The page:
Leaving York hospital bleary eyed after a night shift on labour ward. I dig my key out of my pocket and unlock my frosty bike from the staff courtyard where it has been for the last 12 hours, I begin my short ride through a sleepy York. I pass workers beginning their new days, I negotiate around a delivery man unloading some sound equipment into a hotel. There is something satisfying about watching people start their days when you have finished your working hours during the night. I continue towards the historic shambles underneath the shadow of the Minster, there are no tourists yet and I have it all to myself. The cobblestones wake me up as I start to flag, I pass a woman on the doorstep of a shop drinking her morning coffee.
Across town and along the river towards the millennium bridge, I can see the blue lights from the bridge reflecting onto the water ahead. The sun is attempting to appear, I think of my bed beckoning me, I hope for rain I hate being in bed on bright days. I pass a man pushing a pram across the bridge, he smiles at me. The water gives me a flash back to a few hours before, sitting at the side of a pool quietly supporting a woman to birth her baby, whilst my mentor quietly supported me in learning the art of midwifery. I smile inwardly at the memory, what an amazing start to a new day.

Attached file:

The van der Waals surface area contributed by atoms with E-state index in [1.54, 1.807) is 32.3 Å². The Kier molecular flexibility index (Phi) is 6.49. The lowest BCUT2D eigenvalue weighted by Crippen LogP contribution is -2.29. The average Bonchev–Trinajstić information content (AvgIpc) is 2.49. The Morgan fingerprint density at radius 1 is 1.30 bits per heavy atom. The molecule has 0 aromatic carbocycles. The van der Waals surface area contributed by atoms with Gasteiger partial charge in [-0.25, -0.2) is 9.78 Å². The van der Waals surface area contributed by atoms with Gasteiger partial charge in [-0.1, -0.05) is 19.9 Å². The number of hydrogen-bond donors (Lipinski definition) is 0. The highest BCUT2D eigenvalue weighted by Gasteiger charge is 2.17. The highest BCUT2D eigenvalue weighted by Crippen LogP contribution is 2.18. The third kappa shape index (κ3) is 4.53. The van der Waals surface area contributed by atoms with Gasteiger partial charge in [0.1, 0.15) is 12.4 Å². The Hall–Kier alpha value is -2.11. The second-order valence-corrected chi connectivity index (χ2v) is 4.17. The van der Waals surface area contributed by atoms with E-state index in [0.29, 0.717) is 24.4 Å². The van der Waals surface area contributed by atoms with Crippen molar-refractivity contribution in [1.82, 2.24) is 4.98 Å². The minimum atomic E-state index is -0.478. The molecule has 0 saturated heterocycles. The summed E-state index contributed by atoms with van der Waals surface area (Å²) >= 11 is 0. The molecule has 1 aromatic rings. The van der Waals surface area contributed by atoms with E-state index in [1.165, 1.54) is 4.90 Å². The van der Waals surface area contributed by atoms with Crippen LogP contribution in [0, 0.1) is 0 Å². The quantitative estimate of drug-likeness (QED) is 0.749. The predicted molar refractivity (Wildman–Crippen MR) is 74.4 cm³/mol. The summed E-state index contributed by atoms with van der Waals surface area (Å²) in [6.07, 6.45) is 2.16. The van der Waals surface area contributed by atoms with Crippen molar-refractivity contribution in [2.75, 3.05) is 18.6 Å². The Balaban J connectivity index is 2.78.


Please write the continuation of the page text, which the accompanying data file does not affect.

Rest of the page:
Over the bridge and to Fulford, past the poppies in the field, I have been passing these poppies for the last few months whilst travelling to placement. Red flashes in the grass. Sometimes I stop to take photographs, it depends on how tired I am. Today I do, the sun is coming up over the fields and I need to capture some more images for the Lino print I’m creating. It’s early November and it feels fitting. I will use one for my profile picture on Remembrance Day, a small gesture but a gesture nonetheless.
My front door, I’m really tired now. I think of the mum and baby I’ve just left on the post natal ward, hopefully they will get some sleep today. That little girl unbeknown to her was my baby number 10. The 10th baby I’ve been the first one to handle and lift up to their mum. I walk into the house I can’t take my coat off as I still have the school run to do. My youngest daughter greets me by asking for cereal, she asks me what I have been doing in the night whilst she has been sleeping. I smile, I’m going to be a midwife.